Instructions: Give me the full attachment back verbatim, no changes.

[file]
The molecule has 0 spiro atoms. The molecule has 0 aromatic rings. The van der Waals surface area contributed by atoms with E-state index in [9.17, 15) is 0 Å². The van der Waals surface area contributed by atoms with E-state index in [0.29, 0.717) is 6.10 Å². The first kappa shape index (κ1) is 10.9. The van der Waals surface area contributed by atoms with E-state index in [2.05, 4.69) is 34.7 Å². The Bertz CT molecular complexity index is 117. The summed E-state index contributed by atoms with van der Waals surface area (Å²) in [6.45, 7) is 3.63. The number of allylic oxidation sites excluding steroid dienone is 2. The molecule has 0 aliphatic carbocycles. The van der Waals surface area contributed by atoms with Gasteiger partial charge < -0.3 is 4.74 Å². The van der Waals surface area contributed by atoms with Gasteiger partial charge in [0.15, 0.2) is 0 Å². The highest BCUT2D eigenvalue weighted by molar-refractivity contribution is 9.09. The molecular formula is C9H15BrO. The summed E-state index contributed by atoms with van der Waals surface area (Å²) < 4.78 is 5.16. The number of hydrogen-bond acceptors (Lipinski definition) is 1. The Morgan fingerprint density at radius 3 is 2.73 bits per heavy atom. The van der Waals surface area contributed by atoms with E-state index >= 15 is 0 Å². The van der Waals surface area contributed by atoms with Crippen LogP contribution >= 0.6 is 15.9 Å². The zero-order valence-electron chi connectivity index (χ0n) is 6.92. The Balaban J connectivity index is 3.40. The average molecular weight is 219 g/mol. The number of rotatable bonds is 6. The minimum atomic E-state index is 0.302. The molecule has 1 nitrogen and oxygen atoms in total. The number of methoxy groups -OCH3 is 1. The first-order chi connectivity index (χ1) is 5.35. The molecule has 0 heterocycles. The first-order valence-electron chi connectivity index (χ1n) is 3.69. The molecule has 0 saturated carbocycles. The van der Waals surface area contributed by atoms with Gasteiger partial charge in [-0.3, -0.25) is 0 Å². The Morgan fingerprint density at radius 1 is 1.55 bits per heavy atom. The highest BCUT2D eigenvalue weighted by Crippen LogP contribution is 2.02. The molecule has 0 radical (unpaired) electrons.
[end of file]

The molecule has 0 spiro atoms. The molecule has 0 aromatic rings. The van der Waals surface area contributed by atoms with E-state index in [9.17, 15) is 0 Å². The van der Waals surface area contributed by atoms with E-state index in [0.29, 0.717) is 6.10 Å². The first kappa shape index (κ1) is 10.9. The van der Waals surface area contributed by atoms with E-state index in [2.05, 4.69) is 34.7 Å². The Bertz CT molecular complexity index is 117. The summed E-state index contributed by atoms with van der Waals surface area (Å²) in [6.45, 7) is 3.63. The number of allylic oxidation sites excluding steroid dienone is 2. The molecule has 0 aliphatic carbocycles. The van der Waals surface area contributed by atoms with Gasteiger partial charge < -0.3 is 4.74 Å². The van der Waals surface area contributed by atoms with Gasteiger partial charge in [0.15, 0.2) is 0 Å². The highest BCUT2D eigenvalue weighted by molar-refractivity contribution is 9.09. The molecular formula is C9H15BrO. The summed E-state index contributed by atoms with van der Waals surface area (Å²) < 4.78 is 5.16. The number of hydrogen-bond acceptors (Lipinski definition) is 1. The Morgan fingerprint density at radius 3 is 2.73 bits per heavy atom. The van der Waals surface area contributed by atoms with E-state index >= 15 is 0 Å². The van der Waals surface area contributed by atoms with Crippen LogP contribution >= 0.6 is 15.9 Å². The zero-order valence-electron chi connectivity index (χ0n) is 6.92. The Balaban J connectivity index is 3.40. The average molecular weight is 219 g/mol. The number of rotatable bonds is 6. The minimum atomic E-state index is 0.302. The molecule has 1 nitrogen and oxygen atoms in total. The number of methoxy groups -OCH3 is 1. The first-order chi connectivity index (χ1) is 5.35. The molecule has 0 heterocycles. The first-order valence-electron chi connectivity index (χ1n) is 3.69. The molecule has 0 saturated carbocycles. The van der Waals surface area contributed by atoms with Gasteiger partial charge in [-0.3, -0.25) is 0 Å². The Morgan fingerprint density at radius 1 is 1.55 bits per heavy atom. The highest BCUT2D eigenvalue weighted by Crippen LogP contribution is 2.02. The molecule has 0 radical (unpaired) electrons.